Cystic lesion of pancreas Roux en y cyst jejunostomy
Carcinoma right colon Right hemicolectomy
Fibrosarcoma of groin Wide local excision, Sartorius flap
Recurrent ulcerating thyroid Classic radical neck dissection with
- cancer in an irradiated neck - pectoralis major myocutaneous flap
GERD Nissen fundoplication
Gastric outlet obstruction due to Roux en Y gastrojejunostomy
unresectable gastric ca
The above list does not capture the many cases that I observed and advised, sometimes having a significant impact on the conduct of the operation and its educational as well as clinical outcome.
Cases of Rebecca Maine
Incarcerated Umbilical hernia - Richters Hernia repair
SCC of breast Wide local excision
Pending - Probably lymphoma Cervical lymph node biopsy
Ileal perforation after myomectomy Exploratorty laparotomy, bowel repair
Jejunal perforation after motorcycle crash Exploratorty laparotomy, bowel repair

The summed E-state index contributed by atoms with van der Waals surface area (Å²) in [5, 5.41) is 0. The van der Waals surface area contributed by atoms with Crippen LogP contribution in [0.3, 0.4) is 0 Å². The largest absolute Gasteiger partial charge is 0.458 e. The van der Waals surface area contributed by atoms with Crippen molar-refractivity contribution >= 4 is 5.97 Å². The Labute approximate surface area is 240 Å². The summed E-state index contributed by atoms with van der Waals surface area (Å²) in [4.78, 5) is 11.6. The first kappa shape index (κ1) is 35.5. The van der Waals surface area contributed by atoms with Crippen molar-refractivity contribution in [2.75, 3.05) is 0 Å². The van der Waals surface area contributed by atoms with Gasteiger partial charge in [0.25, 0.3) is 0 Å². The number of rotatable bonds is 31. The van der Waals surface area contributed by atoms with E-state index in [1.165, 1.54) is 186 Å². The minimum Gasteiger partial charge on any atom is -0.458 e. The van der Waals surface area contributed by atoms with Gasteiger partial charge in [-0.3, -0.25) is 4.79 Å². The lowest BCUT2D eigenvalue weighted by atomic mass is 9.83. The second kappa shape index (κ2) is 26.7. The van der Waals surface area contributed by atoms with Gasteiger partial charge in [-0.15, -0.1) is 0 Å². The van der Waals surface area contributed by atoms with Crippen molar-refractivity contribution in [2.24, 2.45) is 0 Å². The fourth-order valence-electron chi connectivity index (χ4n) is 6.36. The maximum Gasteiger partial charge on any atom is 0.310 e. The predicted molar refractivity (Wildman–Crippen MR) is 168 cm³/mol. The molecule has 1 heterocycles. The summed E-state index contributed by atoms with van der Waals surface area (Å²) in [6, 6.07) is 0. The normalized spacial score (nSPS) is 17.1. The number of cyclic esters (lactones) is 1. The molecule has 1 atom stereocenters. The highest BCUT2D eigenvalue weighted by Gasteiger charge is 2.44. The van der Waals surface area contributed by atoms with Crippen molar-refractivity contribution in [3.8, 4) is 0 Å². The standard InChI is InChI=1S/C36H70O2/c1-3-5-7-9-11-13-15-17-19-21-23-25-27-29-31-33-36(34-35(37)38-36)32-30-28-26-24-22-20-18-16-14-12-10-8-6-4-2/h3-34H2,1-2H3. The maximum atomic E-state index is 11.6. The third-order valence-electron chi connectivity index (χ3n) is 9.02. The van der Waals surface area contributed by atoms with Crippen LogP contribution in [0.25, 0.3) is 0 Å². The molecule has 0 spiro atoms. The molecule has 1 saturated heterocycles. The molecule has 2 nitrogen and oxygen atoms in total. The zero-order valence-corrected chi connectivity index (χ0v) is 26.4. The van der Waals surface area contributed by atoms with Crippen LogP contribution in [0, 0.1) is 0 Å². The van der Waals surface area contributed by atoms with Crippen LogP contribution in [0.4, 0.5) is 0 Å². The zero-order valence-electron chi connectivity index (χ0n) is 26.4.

Tropical splenomegaly Splenectomy
Gastric cancer En bloc gastrectomy and transverse
Ventral hernia - lateral s/p appendectomy Hernia repair with mesh
Diabetic Foot Right AKA
Gastric Cancer Gastrectomy with retrocolic
Perfored duodenal ulcer Exploratory laparotomy, bowel repair
Synovitis of 3rd digit- pyogenic, diabetes Disarticulation of the 3rd metacarpal
right inguinal hernia, uncicumcised Inguinal hernia repair, circumcision.
Perforated hepatic flexure tumor Exploratory laparotomy - Right colectomy -
Perforated hepatic flexure tumor Second look operation with bowel
Perforated gastric ulcer Exploratory laparotomy, stomach repair
Post-partum peritonitis with perforated appendix Exploratory laparotomy - appendectomy
Cystic pancreatic tumor Cystjejunostomy
Peritonitis post septic abortion Exploratory laparotomy, washout, drainage
Fibrosarcoma of the left groin Wide local excision - groin dissection
Necrotizing Facitistis 2/2 Diabetic foot AKA - Right
EC fistula of the appendix Fistula repair, appendectomy, hernia repair
Ileal perforation - peritonitis Exploratory laparomty, ileal repair,
Large thyroid tumor Neck Dissection with pectoralis major flap
Reflux Nissen fundoplication
Are we having an impact?